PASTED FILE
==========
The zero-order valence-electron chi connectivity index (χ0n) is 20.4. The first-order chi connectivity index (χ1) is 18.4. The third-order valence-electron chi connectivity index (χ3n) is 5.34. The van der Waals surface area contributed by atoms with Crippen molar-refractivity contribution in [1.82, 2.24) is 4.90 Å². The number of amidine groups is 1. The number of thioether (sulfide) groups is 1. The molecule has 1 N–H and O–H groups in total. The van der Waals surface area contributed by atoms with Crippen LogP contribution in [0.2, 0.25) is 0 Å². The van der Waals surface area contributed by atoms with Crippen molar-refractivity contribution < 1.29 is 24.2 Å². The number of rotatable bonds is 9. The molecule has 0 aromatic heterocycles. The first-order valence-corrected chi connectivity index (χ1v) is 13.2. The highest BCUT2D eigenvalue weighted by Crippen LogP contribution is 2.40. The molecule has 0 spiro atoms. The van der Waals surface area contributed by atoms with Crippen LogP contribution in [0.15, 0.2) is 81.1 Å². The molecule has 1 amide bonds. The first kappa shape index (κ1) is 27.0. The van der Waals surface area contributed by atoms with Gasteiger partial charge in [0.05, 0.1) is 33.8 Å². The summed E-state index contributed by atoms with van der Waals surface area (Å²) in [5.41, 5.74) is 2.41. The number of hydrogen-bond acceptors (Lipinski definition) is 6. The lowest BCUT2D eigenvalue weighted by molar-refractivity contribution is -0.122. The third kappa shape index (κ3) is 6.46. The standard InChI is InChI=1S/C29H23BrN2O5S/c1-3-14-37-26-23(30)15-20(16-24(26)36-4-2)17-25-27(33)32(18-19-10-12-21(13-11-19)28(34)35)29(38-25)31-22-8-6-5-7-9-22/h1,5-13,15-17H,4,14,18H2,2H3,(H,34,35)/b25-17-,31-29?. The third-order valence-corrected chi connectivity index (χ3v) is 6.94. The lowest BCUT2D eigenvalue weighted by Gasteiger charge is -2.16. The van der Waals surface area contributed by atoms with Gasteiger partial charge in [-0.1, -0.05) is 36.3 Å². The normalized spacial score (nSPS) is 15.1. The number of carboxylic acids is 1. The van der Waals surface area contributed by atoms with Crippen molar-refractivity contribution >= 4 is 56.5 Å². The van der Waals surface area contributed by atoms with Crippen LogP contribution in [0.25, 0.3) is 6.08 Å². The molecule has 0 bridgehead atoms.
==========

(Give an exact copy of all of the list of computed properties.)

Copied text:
The zero-order valence-electron chi connectivity index (χ0n) is 20.4. The first-order chi connectivity index (χ1) is 18.4. The third-order valence-electron chi connectivity index (χ3n) is 5.34. The van der Waals surface area contributed by atoms with Crippen molar-refractivity contribution in [1.82, 2.24) is 4.90 Å². The number of amidine groups is 1. The number of thioether (sulfide) groups is 1. The molecule has 1 N–H and O–H groups in total. The van der Waals surface area contributed by atoms with Crippen LogP contribution in [0.2, 0.25) is 0 Å². The van der Waals surface area contributed by atoms with Crippen molar-refractivity contribution < 1.29 is 24.2 Å². The number of rotatable bonds is 9. The molecule has 0 aromatic heterocycles. The first-order valence-corrected chi connectivity index (χ1v) is 13.2. The highest BCUT2D eigenvalue weighted by Crippen LogP contribution is 2.40. The molecule has 0 spiro atoms. The van der Waals surface area contributed by atoms with Crippen LogP contribution in [0.15, 0.2) is 81.1 Å². The molecule has 1 amide bonds. The first kappa shape index (κ1) is 27.0. The van der Waals surface area contributed by atoms with Gasteiger partial charge in [0.05, 0.1) is 33.8 Å². The summed E-state index contributed by atoms with van der Waals surface area (Å²) in [5.41, 5.74) is 2.41. The number of hydrogen-bond acceptors (Lipinski definition) is 6. The lowest BCUT2D eigenvalue weighted by molar-refractivity contribution is -0.122. The third kappa shape index (κ3) is 6.46. The standard InChI is InChI=1S/C29H23BrN2O5S/c1-3-14-37-26-23(30)15-20(16-24(26)36-4-2)17-25-27(33)32(18-19-10-12-21(13-11-19)28(34)35)29(38-25)31-22-8-6-5-7-9-22/h1,5-13,15-17H,4,14,18H2,2H3,(H,34,35)/b25-17-,31-29?. The third-order valence-corrected chi connectivity index (χ3v) is 6.94. The lowest BCUT2D eigenvalue weighted by Gasteiger charge is -2.16. The van der Waals surface area contributed by atoms with Gasteiger partial charge in [-0.1, -0.05) is 36.3 Å². The normalized spacial score (nSPS) is 15.1. The number of carboxylic acids is 1. The van der Waals surface area contributed by atoms with Crippen molar-refractivity contribution >= 4 is 56.5 Å². The van der Waals surface area contributed by atoms with Crippen LogP contribution in [0.25, 0.3) is 6.08 Å². The molecule has 0 bridgehead atoms.